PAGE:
Lots of cheese but also a few moving stories. Great to get my head in the right place.
BBrookes | 2 other reviews | Mar 18, 2024 |
���A fabulous book on techniques used by the world's wealthiest and most successful people on productivity, motivation, relationships, finance, and other aspects of their lives. Jack Canfield's writing style is accessible and empowering. The book is filled with anecdotes and the success stories of many people, including folks like Sylvester Stalone and Debbie Macomber. I highlighted quite a few techniques, and already started implementing some of them. I noticed a swift change in the way I think about things, and as a result, an increase in my motivation levels and my productivity. Great read. (A)… (more)
Elizabeth_Cooper | 10 other reviews | Oct 27, 2023 |
I’m not going to name and shame, but I figured out what to say about CSS#2 when I compared it in my mind to another popular contemporary inspirational memoir. It was a pop Buddhism thing: religion, death, ultimate meaning. The cool kids, and the villain’s cat, dismiss this popularization of intellectual themes as a betray, you know, but for better or worse it is sometimes similar. Of course, it does touch on the difference between deadening to feeling and healthy detachment, but it remains to be said that even attempting healthy detachment is not the right answer for all people at all times. Of course, CSS#2 does mention the mystery of death—it’s nothing to scoff at—but this book also emphasizes various forms of healthy love, you know. I notice in my own case that being embarrassed by love and trying to be “an unenlightened Buddha”, as someone once put it, just ends up making me nom love until I get sick or at least a little tired, whenever love is mentioned, either by the attention-seekers or the scoffers, you know. Like a man in the desert, then all water is holy, and not just the pure, or so it seems…. So, I don’t know, I used to think that decent love was permissible and even “occasionally interesting” 🧐, but now I see it as more desirable. I never really wanted to be a scoffer, as much as an attention-seeker can grate on you in public, you know…. But now I think that giving in to embarrassment all the time is to forget something good. Dale Carnegie (I think it was) seems to me much less dated than some even later sales guys, you know, some of whom are kinda macho, kinda apologetic in their defense of joy…. But anyway, once Dale (or maybe it was Nappy Hill) said, ‘People who are blessed with a highly sexed nature—/yes, blessed/….’
Or as Toni Morrison put it, yes the dirty man loves a dirty love and kills himself, “but the love of a free man is never safe.” You don’t quite get the sense of danger from CSS, it’s true, but there is the sense that you’re endangering your reputation; and I don’t think it’s some average sitcom, you know. It’s the lessons of holy and decent love, and that’s a good thing, right.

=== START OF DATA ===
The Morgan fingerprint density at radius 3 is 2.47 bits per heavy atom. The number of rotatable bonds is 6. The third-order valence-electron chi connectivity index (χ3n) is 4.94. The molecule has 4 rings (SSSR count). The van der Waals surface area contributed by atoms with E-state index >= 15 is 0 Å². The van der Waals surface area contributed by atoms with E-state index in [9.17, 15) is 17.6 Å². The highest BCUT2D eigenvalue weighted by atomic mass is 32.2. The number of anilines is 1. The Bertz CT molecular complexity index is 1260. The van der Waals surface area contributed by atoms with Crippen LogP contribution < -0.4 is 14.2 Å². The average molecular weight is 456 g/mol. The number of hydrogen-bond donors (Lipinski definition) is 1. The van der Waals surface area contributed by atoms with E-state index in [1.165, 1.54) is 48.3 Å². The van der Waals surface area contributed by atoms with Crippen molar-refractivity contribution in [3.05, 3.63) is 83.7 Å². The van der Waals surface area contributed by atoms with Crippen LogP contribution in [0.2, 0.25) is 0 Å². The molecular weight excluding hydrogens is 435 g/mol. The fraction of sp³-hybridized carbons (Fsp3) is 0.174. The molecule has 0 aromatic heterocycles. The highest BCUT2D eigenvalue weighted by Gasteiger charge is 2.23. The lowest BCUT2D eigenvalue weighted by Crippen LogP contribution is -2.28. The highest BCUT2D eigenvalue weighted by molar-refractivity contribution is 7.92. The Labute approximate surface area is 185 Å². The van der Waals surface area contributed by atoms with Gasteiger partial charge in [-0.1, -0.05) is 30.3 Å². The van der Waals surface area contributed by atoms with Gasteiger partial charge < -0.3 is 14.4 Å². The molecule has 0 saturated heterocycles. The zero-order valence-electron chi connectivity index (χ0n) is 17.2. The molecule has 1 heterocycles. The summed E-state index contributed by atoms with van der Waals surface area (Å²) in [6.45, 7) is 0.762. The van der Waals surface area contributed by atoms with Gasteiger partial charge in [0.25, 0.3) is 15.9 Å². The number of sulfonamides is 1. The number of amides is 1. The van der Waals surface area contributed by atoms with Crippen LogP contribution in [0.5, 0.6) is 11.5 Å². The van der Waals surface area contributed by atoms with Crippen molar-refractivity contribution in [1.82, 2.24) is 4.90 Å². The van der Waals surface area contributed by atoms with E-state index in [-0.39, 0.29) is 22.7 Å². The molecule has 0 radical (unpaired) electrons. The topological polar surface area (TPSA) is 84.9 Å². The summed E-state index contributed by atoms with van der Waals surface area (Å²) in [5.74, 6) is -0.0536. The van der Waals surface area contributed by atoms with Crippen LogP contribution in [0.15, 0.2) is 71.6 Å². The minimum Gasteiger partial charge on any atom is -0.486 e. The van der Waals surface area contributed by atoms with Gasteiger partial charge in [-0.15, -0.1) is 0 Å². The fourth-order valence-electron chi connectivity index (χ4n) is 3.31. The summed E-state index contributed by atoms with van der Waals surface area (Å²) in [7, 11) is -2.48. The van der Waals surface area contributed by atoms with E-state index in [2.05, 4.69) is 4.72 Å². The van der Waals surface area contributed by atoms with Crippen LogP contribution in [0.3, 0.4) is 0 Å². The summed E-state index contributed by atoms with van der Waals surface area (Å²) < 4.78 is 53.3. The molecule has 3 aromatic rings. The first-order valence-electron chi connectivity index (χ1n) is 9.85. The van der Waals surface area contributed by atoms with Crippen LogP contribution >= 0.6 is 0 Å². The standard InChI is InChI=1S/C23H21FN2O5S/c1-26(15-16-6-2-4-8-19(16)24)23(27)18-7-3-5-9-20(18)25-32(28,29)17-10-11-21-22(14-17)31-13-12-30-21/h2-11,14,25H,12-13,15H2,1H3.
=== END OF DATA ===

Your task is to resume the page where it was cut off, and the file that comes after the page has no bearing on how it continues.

…. Lord knows if you find good love, you shouldn’t give it up to become Professor of Knowledge, you know. They won’t really let you be professor of knowledge anyway, and they’ll just call in you for bureaucrat meetings about the correct way to eat cereal, right. —We’re going to have fun in the correct, bureaucratic way; lord knows people don’t want love, they don’t respect that. So c’mon guys, doing the drudgery of life for people you don’t even like, what’s tiresome about that? 🤪

If you find good love, don’t give it up because she’s not the clerk at Knowledge University, College of Bureaucracy, you know. 😸

…. Although they’re thematically similar in an abstract way, the death & dying stories are so much better than the famous Dying Professor memoir I read. “Ah, I never really liked people much. Maybe in the next life, there won’t Be so damn many of them.” Versus, cultivating courage, you know: finding the good.

…. And Mommy has to take care of herself, you know. Otherwise, she’s teaching the girls/the “good” kids to be victims, and the bad boys to play hard and loose because people will take it, you know.

People have a way of taking it for granted that people say that now, or even pretzel-braining a reason to argue just for the sake of arguing/shaming the plebs, or because a lot of radicals don’t want the world to change, deep down—they’re too comfy with the world of sin and judgment and hyper-masculinity, you know.

But it needed to be said, and somebody had to say it; she was right. (And people didn’t always say it like that, either!)

…. There is a value to kindness, and not just to knowledge, or even avoiding harm, as worthy as those two things are.
… (more)
goosecap | 3 other reviews | Sep 8, 2023 |
Here's what I wrote in 2012 about this read: "Very good - 64 "timeless" principles to setting and achieving big goals. Next up is to use is as a guide to get more effective."
MGADMJK | 10 other reviews | Sep 6, 2023 |